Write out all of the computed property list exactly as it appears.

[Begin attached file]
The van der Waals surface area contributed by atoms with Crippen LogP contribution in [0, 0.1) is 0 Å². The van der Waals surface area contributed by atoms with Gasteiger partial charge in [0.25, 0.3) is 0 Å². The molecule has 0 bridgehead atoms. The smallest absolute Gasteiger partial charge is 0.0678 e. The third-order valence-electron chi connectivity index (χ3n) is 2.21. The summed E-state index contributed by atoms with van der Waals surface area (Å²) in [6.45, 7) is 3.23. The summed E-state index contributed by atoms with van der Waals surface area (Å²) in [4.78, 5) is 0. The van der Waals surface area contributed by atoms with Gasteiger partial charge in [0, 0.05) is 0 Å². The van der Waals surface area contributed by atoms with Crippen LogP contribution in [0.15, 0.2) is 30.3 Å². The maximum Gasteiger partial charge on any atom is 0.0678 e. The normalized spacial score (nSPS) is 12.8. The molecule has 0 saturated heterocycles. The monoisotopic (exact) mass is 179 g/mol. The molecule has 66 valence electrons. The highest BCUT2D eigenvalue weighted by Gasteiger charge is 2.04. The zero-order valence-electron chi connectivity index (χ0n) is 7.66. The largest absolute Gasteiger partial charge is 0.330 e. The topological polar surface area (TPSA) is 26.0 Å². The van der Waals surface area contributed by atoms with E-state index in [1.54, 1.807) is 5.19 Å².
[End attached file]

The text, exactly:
The van der Waals surface area contributed by atoms with Crippen LogP contribution in [0, 0.1) is 0 Å². The van der Waals surface area contributed by atoms with Gasteiger partial charge in [0.25, 0.3) is 0 Å². The molecule has 0 bridgehead atoms. The smallest absolute Gasteiger partial charge is 0.0678 e. The third-order valence-electron chi connectivity index (χ3n) is 2.21. The summed E-state index contributed by atoms with van der Waals surface area (Å²) in [6.45, 7) is 3.23. The summed E-state index contributed by atoms with van der Waals surface area (Å²) in [4.78, 5) is 0. The van der Waals surface area contributed by atoms with Gasteiger partial charge in [0, 0.05) is 0 Å². The van der Waals surface area contributed by atoms with Crippen LogP contribution in [0.15, 0.2) is 30.3 Å². The maximum Gasteiger partial charge on any atom is 0.0678 e. The normalized spacial score (nSPS) is 12.8. The molecule has 0 saturated heterocycles. The monoisotopic (exact) mass is 179 g/mol. The molecule has 66 valence electrons. The highest BCUT2D eigenvalue weighted by Gasteiger charge is 2.04. The zero-order valence-electron chi connectivity index (χ0n) is 7.66. The largest absolute Gasteiger partial charge is 0.330 e. The topological polar surface area (TPSA) is 26.0 Å². The van der Waals surface area contributed by atoms with E-state index in [1.54, 1.807) is 5.19 Å².